We passed some guys there in Dolt Hole, we passed them so fast that they got bummed out and rapped off!

Tony, do you remember those four BASE jumpers that next morning?

Max is from Nevada, I'm the New Hampshire boy.
Roger Breedlove

Cleveland Heights, Ohio
Jun 27, 2008 - 01:55pm PT
Nice thread Mark. I still don't understand how everyone managed to get by on so little water. I think everyone used the two quarts per day rule.

The few times I have become fatigued due to dehydration never happened on a long climb. Good thing, too.
Jimmy S

Granite State
Jun 27, 2008 - 03:53pm PT
Very cool Mark.
"Long Hard and Free" was inspirational to me and my buddies in the 80's. I really liked the Free as can be mind set. Start at the bottom, go to the top. Free as much as possible. "No need to get crazy about it". Get that scanner cranking!
Jim Surette
North Conway
Tony Puppo

Jun 27, 2008 - 03:56pm PT
Yeah the base jumpers scared the hell out of us. They opened up just above us and I remember saying to them you guys are crazy and their reply of "no you guys are the crazy ones!"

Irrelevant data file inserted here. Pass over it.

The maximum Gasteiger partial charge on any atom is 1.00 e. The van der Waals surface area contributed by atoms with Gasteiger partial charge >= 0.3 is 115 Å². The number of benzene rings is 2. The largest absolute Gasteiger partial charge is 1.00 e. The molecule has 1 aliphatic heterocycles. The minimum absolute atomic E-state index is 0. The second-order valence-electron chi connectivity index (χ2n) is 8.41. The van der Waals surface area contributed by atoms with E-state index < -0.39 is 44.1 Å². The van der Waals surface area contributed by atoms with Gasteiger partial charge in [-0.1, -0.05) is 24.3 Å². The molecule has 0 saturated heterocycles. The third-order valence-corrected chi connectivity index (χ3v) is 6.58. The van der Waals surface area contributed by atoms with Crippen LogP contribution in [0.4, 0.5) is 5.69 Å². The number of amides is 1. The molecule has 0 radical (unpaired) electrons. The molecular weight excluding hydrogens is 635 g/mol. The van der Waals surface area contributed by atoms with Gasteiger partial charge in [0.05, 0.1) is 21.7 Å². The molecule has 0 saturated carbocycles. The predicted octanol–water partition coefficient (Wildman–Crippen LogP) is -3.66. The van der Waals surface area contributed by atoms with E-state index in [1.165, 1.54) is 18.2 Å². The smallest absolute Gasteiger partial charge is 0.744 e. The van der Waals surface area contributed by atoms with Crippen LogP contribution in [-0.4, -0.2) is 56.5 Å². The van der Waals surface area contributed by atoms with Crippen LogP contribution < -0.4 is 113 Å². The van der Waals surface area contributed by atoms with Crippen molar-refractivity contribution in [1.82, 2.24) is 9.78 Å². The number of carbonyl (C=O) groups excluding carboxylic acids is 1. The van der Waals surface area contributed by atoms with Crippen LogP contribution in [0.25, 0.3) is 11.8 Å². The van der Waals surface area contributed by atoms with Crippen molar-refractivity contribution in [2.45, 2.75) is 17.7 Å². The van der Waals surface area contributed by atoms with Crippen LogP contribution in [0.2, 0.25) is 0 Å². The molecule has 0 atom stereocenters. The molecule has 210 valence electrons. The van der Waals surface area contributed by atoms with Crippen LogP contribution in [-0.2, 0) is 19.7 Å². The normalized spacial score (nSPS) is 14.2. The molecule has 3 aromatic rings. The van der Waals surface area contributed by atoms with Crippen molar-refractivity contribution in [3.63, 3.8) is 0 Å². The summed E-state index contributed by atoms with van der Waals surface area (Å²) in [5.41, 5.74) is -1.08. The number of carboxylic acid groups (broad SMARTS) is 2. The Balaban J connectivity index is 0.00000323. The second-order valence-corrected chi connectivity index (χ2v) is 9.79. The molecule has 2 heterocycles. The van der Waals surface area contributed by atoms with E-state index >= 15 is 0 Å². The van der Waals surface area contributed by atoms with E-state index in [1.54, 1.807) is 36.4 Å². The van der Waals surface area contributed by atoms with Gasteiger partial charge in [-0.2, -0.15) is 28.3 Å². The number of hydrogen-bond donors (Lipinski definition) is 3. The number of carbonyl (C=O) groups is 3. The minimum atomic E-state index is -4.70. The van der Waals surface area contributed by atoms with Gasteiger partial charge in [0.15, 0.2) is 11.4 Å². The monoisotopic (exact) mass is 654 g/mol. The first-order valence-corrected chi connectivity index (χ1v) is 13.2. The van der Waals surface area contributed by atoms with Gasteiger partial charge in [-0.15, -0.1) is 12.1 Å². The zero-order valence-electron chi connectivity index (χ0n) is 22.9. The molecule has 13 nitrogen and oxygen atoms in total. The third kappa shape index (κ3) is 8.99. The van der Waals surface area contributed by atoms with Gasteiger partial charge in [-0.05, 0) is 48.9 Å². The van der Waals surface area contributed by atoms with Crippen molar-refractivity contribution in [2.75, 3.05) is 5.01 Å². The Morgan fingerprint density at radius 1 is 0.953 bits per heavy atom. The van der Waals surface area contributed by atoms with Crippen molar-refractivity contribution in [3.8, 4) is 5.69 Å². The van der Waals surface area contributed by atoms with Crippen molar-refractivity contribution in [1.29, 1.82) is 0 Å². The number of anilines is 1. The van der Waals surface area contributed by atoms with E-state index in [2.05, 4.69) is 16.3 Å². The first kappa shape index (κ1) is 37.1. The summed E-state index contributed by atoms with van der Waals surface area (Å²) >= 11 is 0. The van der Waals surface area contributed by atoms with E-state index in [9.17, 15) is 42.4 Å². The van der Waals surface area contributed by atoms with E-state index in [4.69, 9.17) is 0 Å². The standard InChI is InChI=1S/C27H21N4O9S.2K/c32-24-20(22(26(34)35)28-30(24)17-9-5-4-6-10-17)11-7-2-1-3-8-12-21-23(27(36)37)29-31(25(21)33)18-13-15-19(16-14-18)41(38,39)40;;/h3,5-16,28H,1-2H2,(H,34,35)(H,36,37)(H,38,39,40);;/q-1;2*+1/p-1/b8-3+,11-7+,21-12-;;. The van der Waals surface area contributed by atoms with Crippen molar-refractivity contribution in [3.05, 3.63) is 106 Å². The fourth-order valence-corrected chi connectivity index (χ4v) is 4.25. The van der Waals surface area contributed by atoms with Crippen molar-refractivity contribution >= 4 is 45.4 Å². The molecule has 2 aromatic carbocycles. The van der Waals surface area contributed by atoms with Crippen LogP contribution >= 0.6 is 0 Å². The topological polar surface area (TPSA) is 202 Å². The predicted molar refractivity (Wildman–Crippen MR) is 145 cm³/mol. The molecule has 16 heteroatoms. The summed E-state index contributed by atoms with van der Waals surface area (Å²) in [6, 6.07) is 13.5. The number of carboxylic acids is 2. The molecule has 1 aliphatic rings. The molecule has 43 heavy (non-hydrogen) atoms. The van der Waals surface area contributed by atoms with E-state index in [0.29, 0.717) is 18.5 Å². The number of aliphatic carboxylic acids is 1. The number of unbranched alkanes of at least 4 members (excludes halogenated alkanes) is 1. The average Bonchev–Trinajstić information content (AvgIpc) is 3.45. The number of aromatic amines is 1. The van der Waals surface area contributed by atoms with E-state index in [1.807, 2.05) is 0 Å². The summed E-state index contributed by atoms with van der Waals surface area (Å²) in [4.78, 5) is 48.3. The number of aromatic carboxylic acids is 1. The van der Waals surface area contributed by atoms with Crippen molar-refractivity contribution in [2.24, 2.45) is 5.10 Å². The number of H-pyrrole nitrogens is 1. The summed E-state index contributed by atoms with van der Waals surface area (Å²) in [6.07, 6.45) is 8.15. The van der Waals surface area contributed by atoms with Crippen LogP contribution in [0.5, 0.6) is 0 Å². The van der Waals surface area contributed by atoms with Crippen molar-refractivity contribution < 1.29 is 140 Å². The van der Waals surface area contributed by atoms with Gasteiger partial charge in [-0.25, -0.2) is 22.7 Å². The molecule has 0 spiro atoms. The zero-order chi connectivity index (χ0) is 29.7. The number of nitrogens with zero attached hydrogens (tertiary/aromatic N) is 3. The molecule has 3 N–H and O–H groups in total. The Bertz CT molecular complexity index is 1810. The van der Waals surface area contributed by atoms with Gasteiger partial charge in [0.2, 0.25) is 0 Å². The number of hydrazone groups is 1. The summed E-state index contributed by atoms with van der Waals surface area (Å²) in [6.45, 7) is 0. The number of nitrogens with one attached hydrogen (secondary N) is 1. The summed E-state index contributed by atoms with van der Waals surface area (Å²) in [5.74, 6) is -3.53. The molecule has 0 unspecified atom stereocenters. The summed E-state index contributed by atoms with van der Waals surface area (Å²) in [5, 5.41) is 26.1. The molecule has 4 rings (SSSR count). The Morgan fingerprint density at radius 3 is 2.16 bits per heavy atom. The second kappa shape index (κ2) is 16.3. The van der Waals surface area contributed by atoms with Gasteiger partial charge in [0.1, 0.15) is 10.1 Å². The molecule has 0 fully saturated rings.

Double D

Jun 27, 2008 - 06:43pm PT
Sweet post Mark. No jumars? Ho Man!
Mighty Hiker

Social climber
Vancouver, B.C.
Jun 27, 2008 - 07:53pm PT
Thanks for the story, and pictures - very nice! Was it your first ascent of the Nose?

Trad climber
Boulder Colorado
Jun 27, 2008 - 08:07pm PT

"They were specially made for us by Victor Marcus who owned Strawberry Mountain Company"

any historical information for us, Mark?

Strawberry was cool :)

Oakland: what's not to love?
Jun 28, 2008 - 02:03am PT
What a great thread - hard to wrap the mind around the information you're giving us. Way out there!

Somewhere buried on this site is a pic that Chris Mac posted of the rack Caldwell used on the Nose the day he freed it and the Salathe. That was an anemic rack, but if we strike the pins, yours may be smaller.

Seven quarts of water is a pittance!


From Chris Mac:

Caldwell's rack:

1 each really small cams
2 each .75"- 2.5" (small blue camalot to gold gold camalot)
1 # 3 (the blue camalot)
1 # 4 (the gray camalot)
1 # 6 (the really big green camalot)

4 stoppers (but i dont think he placed a single one)

8 draws

6 long slings

1 60m 10mm rope

And another rack McNamara used on a speed ascent of the Nose:

PS: here was our rack

8 stoppers
1 purple/blue alien
1 green alien
1 yellow alien
1 yellow/red alien
2 red aliens
2 orange aliens
2 red camlots (#1)
1 gold camalot (#2)
1 blue camalot (#3)
1 gray camalot (#4)

I take more than all of these combined when I go up single pitch climbs.
Clint Cummins

Trad climber
SF Bay area, CA
Jun 28, 2008 - 03:29am PT
The rack quoted above for Tommy is for Freerider, not for the Nose or Salathe'. No way would Tommy take a #6 up the Nose!

Jun 28, 2008 - 01:28pm PT
Clint Cummins,

I don't understand the loop on the carbiner? That
does not provide a mechanical advantage.

I did not like "-> stitch plates?" due to rope twist
when used for rappel so I did stay with a figure 8
for both belays and rappels.